Arkansas Senate Bills 668 and 741


Summary

Arkansas Senate Bill 668 would apply the state’s existing “harmful to minors” law to content distributed generally on the internet. Presently, Arkansas law specifically excludes from the law matter displayed, transmitted, received or stored on the internet or other network for the electronic dissemination of information.

Senate Bill 741 is very similar to S.B. 668. It would create a new section of the Arkansas code that would make it illegal to transmit “harmful to minors” material to a minor using a wireless communication device.

Status

The Arkansas legislature adjourned its 2011 session. S.B. 668 died in the Senate Committee on Judiciary. The committee recommended that S.B. 741 be held for further study.

Analysis

To the extent that S.B. 668 or S.B. 741 restrict harmful to minors material generally available on the internet, public listservs or public chatrooms, both bills are likely unconstitutional. There is a substantial body of case law striking down similar state and federal legislation that restricted such content on the internet because it places a burden on speech for adults.

Absent personal knowledge about a specific person, there is no certain way to know whether the person receiving the sexually frank material online is a minor or an adult. At the same time, anyone who makes material available on the internet should know that there could be minors accessing their content. As a result, the effect of banning the internet dissemination of material “harmful to minors” is to force a provider, whether a publisher or an online carrier, to deny access to both minors and adults, depriving adults of their First Amendment rights.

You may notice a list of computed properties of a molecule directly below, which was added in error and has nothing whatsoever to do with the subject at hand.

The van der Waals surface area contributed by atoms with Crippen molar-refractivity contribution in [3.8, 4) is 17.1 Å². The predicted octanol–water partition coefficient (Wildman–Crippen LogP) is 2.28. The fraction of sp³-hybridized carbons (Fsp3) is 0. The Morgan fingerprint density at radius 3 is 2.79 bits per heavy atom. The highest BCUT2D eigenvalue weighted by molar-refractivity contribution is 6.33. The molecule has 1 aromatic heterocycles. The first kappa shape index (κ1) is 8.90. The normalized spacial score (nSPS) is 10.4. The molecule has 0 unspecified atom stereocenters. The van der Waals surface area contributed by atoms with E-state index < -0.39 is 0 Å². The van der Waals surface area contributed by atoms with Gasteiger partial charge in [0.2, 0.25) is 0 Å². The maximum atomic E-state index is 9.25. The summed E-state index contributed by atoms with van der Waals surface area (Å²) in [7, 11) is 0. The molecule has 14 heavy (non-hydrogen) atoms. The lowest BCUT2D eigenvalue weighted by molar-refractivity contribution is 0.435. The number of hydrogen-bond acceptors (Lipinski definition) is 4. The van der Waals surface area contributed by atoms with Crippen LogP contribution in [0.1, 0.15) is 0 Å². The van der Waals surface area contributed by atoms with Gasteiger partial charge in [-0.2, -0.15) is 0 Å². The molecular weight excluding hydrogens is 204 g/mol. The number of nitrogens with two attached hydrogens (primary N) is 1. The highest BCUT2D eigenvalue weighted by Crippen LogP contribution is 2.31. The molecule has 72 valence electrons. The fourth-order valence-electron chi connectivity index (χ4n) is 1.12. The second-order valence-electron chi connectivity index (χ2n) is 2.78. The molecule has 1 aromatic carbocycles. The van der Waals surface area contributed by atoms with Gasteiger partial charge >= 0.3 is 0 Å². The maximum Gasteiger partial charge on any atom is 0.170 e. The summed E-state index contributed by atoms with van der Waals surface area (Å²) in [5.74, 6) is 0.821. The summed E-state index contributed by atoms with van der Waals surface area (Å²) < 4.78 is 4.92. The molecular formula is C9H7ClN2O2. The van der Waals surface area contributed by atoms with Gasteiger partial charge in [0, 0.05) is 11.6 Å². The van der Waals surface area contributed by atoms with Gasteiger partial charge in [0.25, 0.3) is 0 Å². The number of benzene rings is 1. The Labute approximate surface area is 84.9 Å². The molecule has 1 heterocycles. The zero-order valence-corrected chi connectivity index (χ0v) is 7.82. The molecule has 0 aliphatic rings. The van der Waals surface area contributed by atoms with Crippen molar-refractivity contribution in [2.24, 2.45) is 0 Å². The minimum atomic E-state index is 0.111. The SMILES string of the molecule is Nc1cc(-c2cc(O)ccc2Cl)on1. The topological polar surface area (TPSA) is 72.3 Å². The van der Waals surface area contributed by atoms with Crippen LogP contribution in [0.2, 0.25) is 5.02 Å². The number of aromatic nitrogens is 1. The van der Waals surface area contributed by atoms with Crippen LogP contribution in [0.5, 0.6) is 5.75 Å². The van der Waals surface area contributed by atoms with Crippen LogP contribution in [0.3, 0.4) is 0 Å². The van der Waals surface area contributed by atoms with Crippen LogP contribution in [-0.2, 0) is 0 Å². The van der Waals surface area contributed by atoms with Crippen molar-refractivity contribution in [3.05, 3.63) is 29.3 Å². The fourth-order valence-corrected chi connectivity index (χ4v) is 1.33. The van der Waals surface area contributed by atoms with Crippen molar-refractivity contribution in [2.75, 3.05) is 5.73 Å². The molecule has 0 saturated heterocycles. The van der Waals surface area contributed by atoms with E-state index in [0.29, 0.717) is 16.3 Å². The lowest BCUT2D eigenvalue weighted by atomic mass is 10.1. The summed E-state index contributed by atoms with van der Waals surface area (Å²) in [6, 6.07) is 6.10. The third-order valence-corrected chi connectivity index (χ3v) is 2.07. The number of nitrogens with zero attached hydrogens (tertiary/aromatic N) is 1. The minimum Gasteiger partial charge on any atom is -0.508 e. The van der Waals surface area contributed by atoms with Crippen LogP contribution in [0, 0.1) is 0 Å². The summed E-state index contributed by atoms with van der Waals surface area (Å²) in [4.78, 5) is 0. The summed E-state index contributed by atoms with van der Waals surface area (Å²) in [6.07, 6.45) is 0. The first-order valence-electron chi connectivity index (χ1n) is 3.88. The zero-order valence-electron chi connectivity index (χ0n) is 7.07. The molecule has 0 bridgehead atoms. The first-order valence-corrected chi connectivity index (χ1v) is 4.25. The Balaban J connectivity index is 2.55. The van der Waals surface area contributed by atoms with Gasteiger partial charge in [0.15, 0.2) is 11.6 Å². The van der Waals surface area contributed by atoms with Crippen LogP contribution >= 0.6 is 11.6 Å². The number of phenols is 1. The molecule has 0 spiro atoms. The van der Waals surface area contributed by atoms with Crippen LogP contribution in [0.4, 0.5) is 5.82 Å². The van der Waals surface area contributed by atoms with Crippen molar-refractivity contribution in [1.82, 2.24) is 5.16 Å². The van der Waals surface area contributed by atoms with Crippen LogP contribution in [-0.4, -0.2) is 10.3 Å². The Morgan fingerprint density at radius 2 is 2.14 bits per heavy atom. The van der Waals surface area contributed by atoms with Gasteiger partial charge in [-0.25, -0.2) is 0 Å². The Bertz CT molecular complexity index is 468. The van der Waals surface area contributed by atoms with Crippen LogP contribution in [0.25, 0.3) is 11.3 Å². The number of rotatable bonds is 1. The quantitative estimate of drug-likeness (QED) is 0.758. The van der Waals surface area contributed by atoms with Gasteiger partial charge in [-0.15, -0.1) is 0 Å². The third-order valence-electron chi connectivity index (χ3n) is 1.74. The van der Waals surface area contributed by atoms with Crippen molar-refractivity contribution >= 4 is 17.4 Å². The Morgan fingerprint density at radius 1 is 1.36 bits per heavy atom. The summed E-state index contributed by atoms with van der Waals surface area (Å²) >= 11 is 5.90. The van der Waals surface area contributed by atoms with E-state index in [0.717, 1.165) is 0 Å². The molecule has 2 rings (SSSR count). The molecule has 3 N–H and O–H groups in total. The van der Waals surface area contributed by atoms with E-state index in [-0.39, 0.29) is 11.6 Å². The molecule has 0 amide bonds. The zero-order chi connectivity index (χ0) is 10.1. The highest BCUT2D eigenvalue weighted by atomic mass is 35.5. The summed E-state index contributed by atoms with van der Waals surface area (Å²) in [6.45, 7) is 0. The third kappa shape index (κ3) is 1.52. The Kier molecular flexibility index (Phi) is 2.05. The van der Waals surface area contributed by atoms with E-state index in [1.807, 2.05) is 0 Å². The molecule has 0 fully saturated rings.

The only state laws that restrict access to content on the internet that have not been struck down in court were laws that were limited to speech illegal for minors that was intended to be communicated to a person the speaker has specific, rather than general, knowledge is a minor or believes to be a minor, and the speaker directed the speech to that person. States have also passed laws to outlaw such speech if it is tied to an otherwise illegal activity, such as luring or enticing a minor.

History – S.B. 668

  • On February 28, 2011, the bill was introduced [3] and referred to the Senate Committee on Judiciary.
  • On March 2, 2011, Media Coalition sent a memo [2] to the committee, explaining the constitutional issues with the bill.
  • On March 15, 2011, Media Coalition sent a second memo [1] to the committee, reiterating the constitutional issues.
  • The Arkansas legislature adjourned its 2011 session. The bill died in committee.

History – S.B. 741

  • On March 2, 2011, the bill was introduced [4] and referred to the Senate Committee on Judiciary.
  • On March 15, 2011, Media Coalition sent a memo [1] to the committee, explaining the constitutional issues with the bill.
  • On March 29, 2011, the committee recommended the bill be held for further study.

Last updated: Aug 25, 2015